The manager's role. Our society is made up of all kinds of organisations, such as companies, government departments, unions, страница 4


It generally is acknowledged that all managers and supervisors perform certain basic managerial functions. The words used to describe these functions vary. In this book they are called: planning, organizing, staffing, directing, and controlling. Below is a short, general description of each of these functions. Most of the book is devoted to the specifics of each of these functions.


Planning is that managerial function which consists of determining what should be done in the future. It consists of determining the goals, objectives, policies, procedures, and other plans needed to achieve the purposes of the organization. In planning, the manager contemplates various alternative courses which are available. Planning is mental work; it is primarily intellectual in nature. Planning means thinking before acting; it means looking ahead and preparing for the future; laying out in advance the road to be followed; thinking about what and how the job should be done. It includes collecting and sorting data and information from numerous sources in order to make decisions.

Many supervisors find that they are constantly confronted with one crisis after another. The probable reason for this is that they do not plan; they do not look ahead. It is every supervisor's duty to plan, and this cannot be delegated to someone else. Certain specialists, such as a personnel director or a production scheduler, may provide the supervisor with assistance in planning; but it is up to each supervisor, as the manager of the department, to make plans. Of course, these plans must coincide with the general, broad objectives established by higher levels of management. But within general and overall objectives, directives and boundaries, it remains for each supervisor to determine specific departmental plans.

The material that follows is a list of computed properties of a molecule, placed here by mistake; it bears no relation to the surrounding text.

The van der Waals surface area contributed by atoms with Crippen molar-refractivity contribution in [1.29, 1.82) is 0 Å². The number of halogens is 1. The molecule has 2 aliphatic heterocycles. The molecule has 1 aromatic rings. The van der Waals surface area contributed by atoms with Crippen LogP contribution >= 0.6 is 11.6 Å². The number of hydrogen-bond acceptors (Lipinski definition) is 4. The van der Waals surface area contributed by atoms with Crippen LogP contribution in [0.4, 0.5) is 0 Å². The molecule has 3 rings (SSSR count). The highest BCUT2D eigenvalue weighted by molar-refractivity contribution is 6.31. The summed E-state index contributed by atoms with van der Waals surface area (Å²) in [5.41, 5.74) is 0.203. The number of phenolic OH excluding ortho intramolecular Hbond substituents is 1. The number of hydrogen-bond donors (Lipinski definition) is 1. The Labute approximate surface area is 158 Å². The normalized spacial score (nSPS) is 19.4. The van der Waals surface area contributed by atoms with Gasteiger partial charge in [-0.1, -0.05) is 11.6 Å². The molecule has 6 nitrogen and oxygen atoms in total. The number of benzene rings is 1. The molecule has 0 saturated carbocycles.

Planning comes before the supervisor performs any of the other managerial functions. Even as the supervisor proceeds with other managerial functions, planning continues, previous plans are revised, and different alternatives are chosen as the need arises. This is particularly true as a supervisor evaluates the results of previous plans and adjusts future plans accordingly. Although planning is the function that comes first, the supervisor will continue to plan while performing the other managerial functions.


Organizing means to answer the question, "How will the work be divided and accomplished?" To answer this question, the supervisor must define, group and assign job duties. The supervisor determines and enumerates the various activities which are required, assigns these activities, and at the same time gives subordinates the authority needed to carry out the activities assigned. Organizing means designing the department's structural framework within which the various duties are performed and deciding how the duties should be performed.

The structural framework of a department must fit into the overall framework of the organization. When designing the organization's overall structural framework, the top executive must make sure that authority relationships between various departmental supervisors are appropriately aligned. This requires the executive to give authority to the supervisor. It is absolutely essential for a supervisor to possess authority in order to manage effectively; this will be discussed later in this chapter. In performing departmental organizing functions, the supervisor in turn clarifies problems of authority and responsibility within the department.


Staffing is the managerial function of selecting and training employees. It involves the problems of appraising their performance, of promoting them, and of providing them with further opportunities for development. In addition, staffing includes devising an appropriate system and rate of pay. Some of the specific activities involved in the staffing function might be handled by the personnel department in some companies. The basic day-to-day responsibility, for staffing, however, remains with the supervisor.